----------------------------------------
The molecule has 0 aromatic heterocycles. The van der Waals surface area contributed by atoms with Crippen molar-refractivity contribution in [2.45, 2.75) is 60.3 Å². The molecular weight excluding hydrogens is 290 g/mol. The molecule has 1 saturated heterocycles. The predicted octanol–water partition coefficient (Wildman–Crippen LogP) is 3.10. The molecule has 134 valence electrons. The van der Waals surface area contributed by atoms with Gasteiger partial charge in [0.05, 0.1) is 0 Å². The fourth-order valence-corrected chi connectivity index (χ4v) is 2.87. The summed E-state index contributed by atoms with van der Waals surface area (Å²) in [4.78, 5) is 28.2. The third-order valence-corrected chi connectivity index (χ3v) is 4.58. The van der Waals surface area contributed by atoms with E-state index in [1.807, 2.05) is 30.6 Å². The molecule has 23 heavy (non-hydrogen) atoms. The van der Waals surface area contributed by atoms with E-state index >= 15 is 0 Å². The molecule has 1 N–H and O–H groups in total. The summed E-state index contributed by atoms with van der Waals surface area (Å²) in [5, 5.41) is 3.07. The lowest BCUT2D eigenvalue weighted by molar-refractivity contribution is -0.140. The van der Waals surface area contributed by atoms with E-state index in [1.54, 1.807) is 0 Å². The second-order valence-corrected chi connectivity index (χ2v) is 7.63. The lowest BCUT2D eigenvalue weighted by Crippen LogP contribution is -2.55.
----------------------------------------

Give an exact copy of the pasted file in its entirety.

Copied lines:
The molecule has 0 aromatic heterocycles. The van der Waals surface area contributed by atoms with Crippen molar-refractivity contribution in [2.45, 2.75) is 60.3 Å². The molecular weight excluding hydrogens is 290 g/mol. The molecule has 1 saturated heterocycles. The predicted octanol–water partition coefficient (Wildman–Crippen LogP) is 3.10. The molecule has 134 valence electrons. The van der Waals surface area contributed by atoms with Gasteiger partial charge in [0.05, 0.1) is 0 Å². The fourth-order valence-corrected chi connectivity index (χ4v) is 2.87. The summed E-state index contributed by atoms with van der Waals surface area (Å²) in [4.78, 5) is 28.2. The third-order valence-corrected chi connectivity index (χ3v) is 4.58. The van der Waals surface area contributed by atoms with E-state index in [1.807, 2.05) is 30.6 Å². The molecule has 23 heavy (non-hydrogen) atoms. The van der Waals surface area contributed by atoms with E-state index >= 15 is 0 Å². The molecule has 1 N–H and O–H groups in total. The summed E-state index contributed by atoms with van der Waals surface area (Å²) in [5, 5.41) is 3.07. The lowest BCUT2D eigenvalue weighted by molar-refractivity contribution is -0.140. The van der Waals surface area contributed by atoms with E-state index in [1.54, 1.807) is 0 Å². The second-order valence-corrected chi connectivity index (χ2v) is 7.63. The lowest BCUT2D eigenvalue weighted by Crippen LogP contribution is -2.55.